Thank you for helping us grow to support 47 chess clubs in schools and libraries across 27 NC counties. Read about it in our first quarter newsletter.
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It’s no secret that libraries have always been wonderful gathering places for folks of all ages within their communities. While everyone expects that they’ll offer not only the best books and, occasionally, even a few lectures or classes, did you know that some also host “Gaming Day” programs? Many of the rural libraries that we’ve reached out to have already set aside a specific time of the week to provide board games for their patrons in order to foster a little friendly competition among both old and young, alike. Now, they’re upping the ante by adding chess to the mix.
While plenty of games offer a brain boost, chess is different. It’s an “activity that has been shown to improve cognitive abilities, emotional intelligence, and academic performance as well as being fun,” writes a 32-year veteran elementary school teacher and librarian in rural N.C. “Playing chess gives your brain a workout and develops beneficial skills, such as problem solving, strategic thinking, and concentration that spill over into other intellectual pursuits,” says a librarian who is constantly on the look-out for personal enrichment activities for members of the community. Even though some have admitted to being a bit intimidated by the game, they are willing to learn by going through the workbooks we provide in order to instruct their patrons. After that, they can all continue learning together.
One of the most common reasons these librarians want to start a club is their desire to bring an intergenerational community together. The relationships that are sure to develop between players of different ages will strengthen community ties. While it can be a challenge to find activities that appeal to such a broad age range, chess can close that gap. It’s a game for the ages, because it’s a game for all ages. A few of the librarians who reached out to us have plans to contact their local high school chess clubs for ideas, instruction, and inspiration, while others will leverage the partnerships they have with the YMCA, Boys and Girls Clubs, and their local homeschool association. As one woman wrote, “Libraries are well positioned to promote the Game Changer Program.”
Does your child want to play more chess during winter break?
Register them for our Friday, January 3rd tournament! They will get more practice before the Triangle and NC Championships, and you will also help NC schools start chess clubs since the proceeds from this event will help support our Game Changer Program. You can play, too, since it is a “parents play free” event. We have added a quick-rated only section for higher rated players, so they can participate without affecting their regular USCF rating.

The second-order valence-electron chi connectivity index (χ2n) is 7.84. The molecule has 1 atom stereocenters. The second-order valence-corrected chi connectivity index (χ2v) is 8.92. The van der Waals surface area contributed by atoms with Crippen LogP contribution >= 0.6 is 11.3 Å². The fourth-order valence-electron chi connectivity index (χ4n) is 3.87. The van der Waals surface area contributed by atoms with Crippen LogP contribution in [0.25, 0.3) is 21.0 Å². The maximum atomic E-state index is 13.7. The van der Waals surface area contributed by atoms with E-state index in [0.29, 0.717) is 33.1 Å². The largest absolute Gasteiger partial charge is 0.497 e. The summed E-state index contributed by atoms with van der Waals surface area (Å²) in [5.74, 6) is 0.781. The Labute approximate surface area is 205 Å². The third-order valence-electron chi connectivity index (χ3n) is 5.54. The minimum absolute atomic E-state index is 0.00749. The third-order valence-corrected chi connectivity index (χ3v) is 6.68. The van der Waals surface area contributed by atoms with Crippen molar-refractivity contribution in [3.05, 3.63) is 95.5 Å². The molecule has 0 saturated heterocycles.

Interested in starting a chess club at your child’s school?
Please attend our free workshop which will be at noon immediately following the tournament. Experienced chess club organizers will answer your questions. We will also explain our Game Changer Program.
Please see our flyer and registration page for more information.
We are excited to announce that the Indermaur Chess Foundation will help up to 100 North Carolina schools start new chess clubs with our new Game Changer Program!
NC public or charter schools starting new chess programs are eligible to apply. Accepted schools will receive:
To apply for our Game Changer Program, please complete this application.
Are you interested in starting a chess club at your school?
Our goal is to provide you the resources and support so that you feel comfortable doing exactly that! Soccer leagues across NC help thousands of parents coach recreational soccer teams even if they have no previous experience teaching soccer. Through this Game Changer Program we will provide you similar help so you can start and successfully run a chess club at your school.
Resources we selected for you:
We selected the resources for this Program after testing instructional materials with elementary school, middle school, and home school chess programs led by school teachers, parents, and older student volunteers.
Learning Chess: Step 1 Manual and Workbook: the Chess Step method was originally developed in the Netherlands to teach children to play chess. It quickly spread across Europe and is now available worldwide. Each of the six steps in the method has a workbook with exercises and summaries for the student and an accompanying manual for the trainer. The manuals contain complete scripted lessons for the teacher as well as aids to address typical challenges children face at each stage of learning. The books are written so that trainers do not need extensive chess knowledge. Step 1 explains all the rules of chess and helps students develop the basic skills needed to play chess (from beginner up to a USCF rating of 800).
ChessKid.com: ChessKid is a fun, safe website and app for children to learn and practice chess. The new ChessKid Classroom Lesson Planner guides teachers and students through the most important 30 lessons that every new chess player needs to learn. We found that students really enjoyed the video lessons. Beginners liked playing against the robot while more experienced students liked playing against other students and solving puzzles. Students who practiced with ChessKid at home improved more rapidly.
Now, it’s your move!
If you would like to help more schools start chess clubs, please donate to support this Program.